In a nearby village here in the Gers is a church that would not be out of place in north Africa. It has six towers, four of which are topped with pyramids as if they were minarets in a mosque. It is built with stone and red brick.
Yet it is a Roman Catholic church, not a mosque. This is absolutely clear when you see the west porch of the church, shown in the photo below, which is built of traditional stone. Viewed from almost every other angle, the red brick of this church makes one think of north Africa.
The church of Notre-Dame-de-l’Assomption at Simorre
Only a small portion of the church that we see today is original. A number of different religious buildings existed near Simorre, but the present church was started in 1292 and consecrated in 1309. Various parts were added around 1350, and again in 1442. The church is therefore a XIV church. Because of its architecture, with windows high above the ground, it is a fortified church.
The 19th century restoration
What we see today is largely the result of a substantial programme of restoration that took place between 1844 and 1858. If you’ve visited the Basilica of St. Sernin in Toulouse, then the church here in Simorre may not be too much of a surprise. The architect who worked on the restoration of this church in Simorre eventually went on to restore St. Sernin. The architect was Eugène Viollet-le-Duc. He also worked on the restoration of Carcassonne at the about the same time as he worked here in Simorre.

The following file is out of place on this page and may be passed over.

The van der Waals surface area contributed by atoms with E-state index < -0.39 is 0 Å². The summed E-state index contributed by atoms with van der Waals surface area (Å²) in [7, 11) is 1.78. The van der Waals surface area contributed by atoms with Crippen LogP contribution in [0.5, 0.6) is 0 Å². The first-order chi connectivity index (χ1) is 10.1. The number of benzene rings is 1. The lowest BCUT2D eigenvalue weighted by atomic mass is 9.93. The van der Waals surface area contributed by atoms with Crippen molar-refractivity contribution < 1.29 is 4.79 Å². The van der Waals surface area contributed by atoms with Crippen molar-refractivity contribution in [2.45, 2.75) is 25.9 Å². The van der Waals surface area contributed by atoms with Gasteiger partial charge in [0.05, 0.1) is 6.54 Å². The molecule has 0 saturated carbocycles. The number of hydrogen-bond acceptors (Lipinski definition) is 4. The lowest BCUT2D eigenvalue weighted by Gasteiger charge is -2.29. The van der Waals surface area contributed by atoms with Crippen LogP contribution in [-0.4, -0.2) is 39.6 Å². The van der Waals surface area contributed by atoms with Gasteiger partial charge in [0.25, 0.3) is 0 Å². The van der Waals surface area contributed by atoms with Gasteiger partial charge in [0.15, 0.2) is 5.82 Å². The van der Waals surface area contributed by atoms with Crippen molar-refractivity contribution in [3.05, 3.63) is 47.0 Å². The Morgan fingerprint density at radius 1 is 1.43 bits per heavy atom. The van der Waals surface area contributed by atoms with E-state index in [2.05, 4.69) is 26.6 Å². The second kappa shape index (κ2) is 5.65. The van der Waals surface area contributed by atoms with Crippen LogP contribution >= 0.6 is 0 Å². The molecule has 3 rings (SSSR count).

- Notre-Dame-de-l’Assomption, Simorre, on Wikipedia (French): https://fr.wikipedia.org/wiki/%C3%89glise_Notre-Dame_de_Simorre
- Eugène Viollet-le-Duc, on Wikipedia (French): https://fr.wikipedia.org/wiki/Eug%C3%A8ne_Viollet-le-Duc#Quelques-unes_d…
- Eugène Viollet-le-Duc, on Wikipedia (English): https://en.wikipedia.org/wiki/Eug%C3%A8ne_Viollet-le-Duc
- The Basilica of St. Sernin, Toulouse, on Wikipedia (French): https://fr.wikipedia.org/wiki/Basilique_Saint-Sernin_de_Toulouse
- Carcassonne on Wikipedia (English): https://en.wikipedia.org/wiki/Carcassonne
- Carcassonne on Wikipedia (French): https://fr.wikipedia.org/wiki/Carcassonne